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So just how reliable is the Model S?


Dec 18, 2012
I have had the inverter replaced and windshield motor. Tesla fixed it under warranty. I would concur the car just gets better the more you drive. We have over 16000 miles and what is interesting my wife said just the other day the other cars feel cheap compared to the Tesla. Funny thing is she really doesn't even care about cars.


Active Member
Jun 13, 2012
Beaverton, OR
9,000 miles and not a single issue. Car has been flawless.
I was one of 250 cars that were recalled for a rear seat latch weld issue, which I doubt my car actually had a problem.

Tires rotated at 5200 miles and figured I could have got another 7 to 8,000 on them, until I got an unrepairable flat. So two new rear tires now.

Meanwhile I've forgotten what 9,000 miles would have meant to my ICE alternate. Major service, and likely two oil changes, and a trip out of my way every 5 days to pump $60 to $70 in gas into it. And that's hoping it doesn't develop any mechanical problems along the way. It's a GM product after all.

My Model S? Is awesome!


Nov 13, 2009
There's a good reason why the CR survey showed 99% owner satisfaction: Model S is the best car I've ever owned, and the only car I've ever loved immoderately. Fourteen months, 17,000 miles, and a Tesla permagrin. Any problems have been minor and Service has taken care of them with no hassle and little or no inconvenience to me. Great people work for Tesla at every level. Really the only thing people consistently fault TM for is a haphazard approach to owner communications.

Like everyone else here, I drive my Model S more than my previous cars and look forward to every outing. I love giving people their first ride in an EV; I love going to the grocery store; I love going BACK to the grocery store when I forget that one item on the list. It's that good.


Active Member
Feb 16, 2013
Knoxville, Tennessee
There aren't any reports on truedelta.com for the Tesla Model S. I'd like to request anyone that has one to go sign up and start submitting data.

It'd be nice to be able to compare the reliability between the Tesla, Leaf, Prius or Tesla vs MB, BMW, etcetera.


Model S P-2540
Mar 24, 2011
Cape Cod
Nearly 19k miles and the only things were:

- Fix steering click at low noise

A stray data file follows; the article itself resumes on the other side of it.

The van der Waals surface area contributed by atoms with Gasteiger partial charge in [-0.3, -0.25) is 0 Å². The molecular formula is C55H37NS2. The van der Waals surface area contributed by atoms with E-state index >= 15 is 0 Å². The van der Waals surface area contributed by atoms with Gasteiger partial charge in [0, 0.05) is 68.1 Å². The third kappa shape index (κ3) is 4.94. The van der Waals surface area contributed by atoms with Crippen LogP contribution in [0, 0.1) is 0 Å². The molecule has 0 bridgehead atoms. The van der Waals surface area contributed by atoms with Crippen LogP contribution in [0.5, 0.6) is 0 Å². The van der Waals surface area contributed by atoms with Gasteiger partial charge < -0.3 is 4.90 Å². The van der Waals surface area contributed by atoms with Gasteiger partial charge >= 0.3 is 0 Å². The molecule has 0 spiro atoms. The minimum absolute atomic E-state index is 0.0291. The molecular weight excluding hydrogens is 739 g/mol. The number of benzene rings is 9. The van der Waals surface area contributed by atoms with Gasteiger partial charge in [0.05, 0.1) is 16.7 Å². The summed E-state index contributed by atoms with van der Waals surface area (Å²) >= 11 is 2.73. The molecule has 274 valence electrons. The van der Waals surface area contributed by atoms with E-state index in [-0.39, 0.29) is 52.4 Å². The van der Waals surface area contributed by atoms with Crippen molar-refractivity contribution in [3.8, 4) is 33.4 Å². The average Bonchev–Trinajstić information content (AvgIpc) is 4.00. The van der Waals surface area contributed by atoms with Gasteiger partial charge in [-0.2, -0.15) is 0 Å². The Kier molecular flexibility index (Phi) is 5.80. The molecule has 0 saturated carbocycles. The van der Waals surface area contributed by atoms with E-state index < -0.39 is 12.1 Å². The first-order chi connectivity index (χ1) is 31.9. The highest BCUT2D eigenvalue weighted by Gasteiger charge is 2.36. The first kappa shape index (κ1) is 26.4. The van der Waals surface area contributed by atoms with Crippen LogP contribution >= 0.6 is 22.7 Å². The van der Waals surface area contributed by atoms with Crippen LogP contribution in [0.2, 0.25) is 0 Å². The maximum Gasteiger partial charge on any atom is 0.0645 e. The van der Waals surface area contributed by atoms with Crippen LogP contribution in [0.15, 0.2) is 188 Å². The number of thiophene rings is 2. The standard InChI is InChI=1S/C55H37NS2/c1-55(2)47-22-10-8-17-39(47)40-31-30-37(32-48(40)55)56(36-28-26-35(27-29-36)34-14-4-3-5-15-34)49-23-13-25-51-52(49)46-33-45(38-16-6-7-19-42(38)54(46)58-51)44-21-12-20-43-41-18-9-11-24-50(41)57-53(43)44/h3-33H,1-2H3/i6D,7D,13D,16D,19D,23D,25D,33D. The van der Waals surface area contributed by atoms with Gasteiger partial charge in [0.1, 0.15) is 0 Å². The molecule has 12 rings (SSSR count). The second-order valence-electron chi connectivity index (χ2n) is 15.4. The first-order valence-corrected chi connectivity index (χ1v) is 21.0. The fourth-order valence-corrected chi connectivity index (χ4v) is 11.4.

- Fix sunroof noise (only happened once)
- Replace non-functioning door handle
- 12V battery was replaced pre-emptively when door handle was replaced

Oh and I did have a flat once...


Jun 4, 2013
SF Bay Area
With two days to go to finalize my order I’m finding myself experiencing a case of “tesla anxiety”. After spending several hours each day last week reading the forums and Tesla blogs I started getting worried about the seemingly large number of owners experiencing all sorts of mechanical failures. At this point I’m in need of some reassurance (and hopefully this is just the place to get it :smile:). The main reason for my anxiety is simple -- my primary justification for purchasing a MS is the fact that this car should be significantly more reliable and cheaper to own then a traditional ICE car. I drive roughly 25,000 miles per year and for me to justify the purchase of this car the plan is to keep it for 8-10 years. With that said:
1. Do we know specifically how common it is for a MS to need a replacement drive unit similar to the experience of the Edmunds.com long term test car (and a number of folks from the Mechanical Issues thread here)? I realize this is not a problem while most of us are under warranty but my guess is that a “replacement” drive unit out of warranty is going to set the owner back anywhere between 5K and 10K for parts and labor (if anyone here has specific pricing on this I would love to know what it is). Given the number of failures we’re seeing in relatively new cars I can’t help but wonder what this means for those of us who plan to keep this car long term past the warranty of the car. By contrast, motor failures are extremely rare for ICE cars nowadays and even when things go wrong it’s very rare to see the whole motor replaced.
2. There seems to be a large number of cars experiencing a problem with the 12v battery not charging. While this does not seem like a huge deal on the surface, it does not look like this has been fully addressed by Tesla yet and experiencing this problem leaves the MS owner essentially stranded by the side of the road in need of a tow.